Seeking to help quantify the Web’s impact on the problem of childhood obesity, the Kaiser Family Foundation (KFF) said in a report issued Wednesday that many top food producers are using the Web to target children with powerful brand messages.
In a report titled “It’s Child’s Play: Advergaming and the Online Marketing of Food to Children,” KFF found 85 percent of the top food advertisers on TV were also using branded Web sites, often boasting interactive children’s games and other features, to reach young consumers.
Time to Graze
The foundation said it is concerned because unlike 30-second TV spots, the sites offer “extensive opportunities for visitors to spend an unlimited amount of time interacting with specific food brands in more personal and detailed ways.”
Of particular concern is the use of “advergames,” found on more than 70 percent of the Web sites it examined, and various viral marketing techniques.
“Online advertising’s reach isn’t as broad as that of television, but it’s much deeper,” said Vicky Rideout, vice president and director of Kaiser’s Program for the Study of Entertainment Media and Health, and the person who ran the research study. “Without good information about what this new world of advertising really looks like, there can’t be effective oversight or policymaking, whether by the industry or by government.”
Whether the report is enough to spur legislation or regulatory action is unclear, but it does emphasize that the Web may be coming under increasing scrutiny for its role in spreading marketing messages that are deemed potentially harmful.
Advergames in Spotlight
KFF said the 77 sites it examined drew some 12.2 million visits from the youngest class of Web users — those between 2 and 11 years old — during the second quarter of 2005 alone. Some sites had up to 60 interactive games and all told, some 546 advergames were found online, most involving characters interacting with high-sugar food products, such as cookies, candy and sugared cereals.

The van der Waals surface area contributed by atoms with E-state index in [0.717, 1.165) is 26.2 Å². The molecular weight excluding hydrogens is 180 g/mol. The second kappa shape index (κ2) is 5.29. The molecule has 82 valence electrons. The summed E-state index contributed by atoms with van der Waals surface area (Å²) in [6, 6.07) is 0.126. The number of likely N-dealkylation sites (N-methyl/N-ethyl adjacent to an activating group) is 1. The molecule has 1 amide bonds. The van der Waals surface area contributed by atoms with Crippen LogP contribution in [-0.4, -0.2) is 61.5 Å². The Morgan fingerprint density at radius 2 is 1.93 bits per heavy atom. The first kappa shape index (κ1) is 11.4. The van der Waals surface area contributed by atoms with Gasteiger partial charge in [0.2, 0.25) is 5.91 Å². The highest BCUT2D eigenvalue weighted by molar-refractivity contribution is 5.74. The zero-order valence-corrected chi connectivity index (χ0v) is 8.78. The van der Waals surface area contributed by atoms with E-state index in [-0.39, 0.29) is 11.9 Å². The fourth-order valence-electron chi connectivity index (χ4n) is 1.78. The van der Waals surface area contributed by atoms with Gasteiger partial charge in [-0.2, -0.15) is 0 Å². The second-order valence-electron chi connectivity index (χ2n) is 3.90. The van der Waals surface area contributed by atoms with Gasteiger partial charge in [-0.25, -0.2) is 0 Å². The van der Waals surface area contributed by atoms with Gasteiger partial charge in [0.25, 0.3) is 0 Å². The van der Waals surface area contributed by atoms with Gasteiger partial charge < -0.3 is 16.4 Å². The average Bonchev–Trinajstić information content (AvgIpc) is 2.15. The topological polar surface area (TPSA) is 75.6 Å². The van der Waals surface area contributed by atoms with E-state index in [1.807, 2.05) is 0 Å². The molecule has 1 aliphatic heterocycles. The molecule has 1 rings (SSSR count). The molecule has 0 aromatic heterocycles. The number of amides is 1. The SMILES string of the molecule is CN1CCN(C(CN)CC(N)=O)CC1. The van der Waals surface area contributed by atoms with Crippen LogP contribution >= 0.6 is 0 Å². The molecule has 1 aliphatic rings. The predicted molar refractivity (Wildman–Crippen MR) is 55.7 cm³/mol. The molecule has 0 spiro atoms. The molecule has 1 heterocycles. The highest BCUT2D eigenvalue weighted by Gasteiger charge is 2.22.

The kid-focused sites also used viral marketing heavily, the study found, with two-thirds of sites encouraging visitors to e-mail friends with links to the sites or games, and some offering bonuses to those who e-mailed multiple friends.
KFF also found that more than half of the sites it looked at offered clips of TV ads for viewing. About a quarter of sites offered some information on healthy eating or other nutritional or health topics.
The report also found extensive efforts to gain demographic information to enable additional marketing to take place, with many sites enabling children to sign up for memberships without parental permission.
Health officials have been raising alarms for some time about the problem of childhood obesity in the U.S., with an estimated 25 million kids under the age of 18 either overweight or at high risk for becoming overweight or obese.
That in turn is seen causing a rash of secondary health problems, including Type 2 diabetes, which had previously been confined mainly to adults, and overall shorter life expectancy.
Several consumer groups have formed to take on the food industry, claiming that companies are being overly aggressive in their marketing to young people, and calling for a crackdown from regulators on what claims can be made about the nutritional value of some foods.
The food industry and the Association of National Advertisers have been working on guidelines for advertising to children, and say that government restrictions aren’t necessary or appropriate.
Still, the report could well bring additional scrutiny onto Web sites, which are increasingly being viewed as a powerful avenue for marketing to young people, with major media companies investing heavily in sites such as Neopets.com and other sites aimed at pre-teens.
“Media companies are turning to the Web because the 30-second TV spot is losing its punch,” Forrester Research analyst Charlene Li told the E-Commerce Times. “It’s also been seen as offering a lot more latitude for advertisers. This sends a message that people are watching how Web sites target certain audiences. In the past, the TV ads got all the negative attention for these types of impacts — that’s changing.”
Meanwhile, advertisers and technology firms are developing better ways to build advertising messages into interactive games aimed at slightly older players, such as through product placement.